TINY TURTLES SPREADING SALMONELLA
Contact with reptiles (such as turtles, snakes, and lizards) and amphibians (such as frogs and toads) can be a source of human Salmonella infections. Salmonella germs are shed in the droppings of reptiles and amphibians and can easily contaminate their bodies and the water in tanks or aquariums where these animals live, which can spread to people.
The Food and Drug Administration has banned the sale and distribution of turtles with a shell length of less than 4 inches since 1975. However, small turtles continue to cause human Salmonella infections, especially among young children.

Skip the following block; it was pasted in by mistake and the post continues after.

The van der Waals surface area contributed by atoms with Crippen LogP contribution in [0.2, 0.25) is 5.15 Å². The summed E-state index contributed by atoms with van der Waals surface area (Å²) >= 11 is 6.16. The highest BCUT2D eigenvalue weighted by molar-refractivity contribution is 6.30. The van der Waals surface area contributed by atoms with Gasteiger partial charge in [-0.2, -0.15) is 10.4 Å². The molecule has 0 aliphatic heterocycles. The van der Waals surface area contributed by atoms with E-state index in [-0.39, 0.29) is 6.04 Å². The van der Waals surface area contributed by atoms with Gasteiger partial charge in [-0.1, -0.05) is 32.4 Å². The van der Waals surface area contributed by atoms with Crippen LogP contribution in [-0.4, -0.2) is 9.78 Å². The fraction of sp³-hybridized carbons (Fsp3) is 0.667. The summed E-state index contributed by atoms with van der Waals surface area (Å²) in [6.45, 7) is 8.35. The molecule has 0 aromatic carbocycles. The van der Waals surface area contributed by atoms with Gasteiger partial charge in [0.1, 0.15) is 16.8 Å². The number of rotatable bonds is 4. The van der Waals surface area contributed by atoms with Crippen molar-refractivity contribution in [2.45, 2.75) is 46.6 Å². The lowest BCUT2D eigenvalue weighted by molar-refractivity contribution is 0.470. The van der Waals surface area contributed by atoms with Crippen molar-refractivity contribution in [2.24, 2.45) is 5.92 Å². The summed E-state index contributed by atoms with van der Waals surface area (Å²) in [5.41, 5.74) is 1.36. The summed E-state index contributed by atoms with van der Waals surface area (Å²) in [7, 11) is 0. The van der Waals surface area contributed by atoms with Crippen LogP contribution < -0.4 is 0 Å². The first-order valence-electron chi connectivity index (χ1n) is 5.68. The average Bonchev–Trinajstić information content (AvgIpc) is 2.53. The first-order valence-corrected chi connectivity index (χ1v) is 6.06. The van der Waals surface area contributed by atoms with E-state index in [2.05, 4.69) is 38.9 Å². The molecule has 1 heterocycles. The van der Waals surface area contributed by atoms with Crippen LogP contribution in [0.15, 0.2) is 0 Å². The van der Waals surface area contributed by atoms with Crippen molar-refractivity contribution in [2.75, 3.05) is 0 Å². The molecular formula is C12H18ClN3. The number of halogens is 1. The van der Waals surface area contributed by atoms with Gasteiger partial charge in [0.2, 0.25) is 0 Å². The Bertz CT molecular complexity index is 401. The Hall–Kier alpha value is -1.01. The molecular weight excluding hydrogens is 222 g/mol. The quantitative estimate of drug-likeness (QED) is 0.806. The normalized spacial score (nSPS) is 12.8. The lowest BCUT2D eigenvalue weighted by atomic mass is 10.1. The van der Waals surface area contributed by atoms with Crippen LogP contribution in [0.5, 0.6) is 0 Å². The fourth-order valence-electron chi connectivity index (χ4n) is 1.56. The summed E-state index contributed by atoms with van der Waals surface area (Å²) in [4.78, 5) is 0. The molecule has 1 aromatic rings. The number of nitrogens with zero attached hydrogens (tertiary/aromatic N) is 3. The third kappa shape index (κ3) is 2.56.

The CDC is collaborating with public health officials in multiple states and the FDA to investigate six overlapping, multi-state outbreaks of human Salmonella infections linked to exposure to turtles or their environments such as water from a turtle habitat. More than 160 illnesses have been reported from 30 states; 64 percent of ill persons are children age 10 or younger, and 27 percent of ill persons are children age one year or younger. Fifty-six percent of thowse ill are Hispanic.
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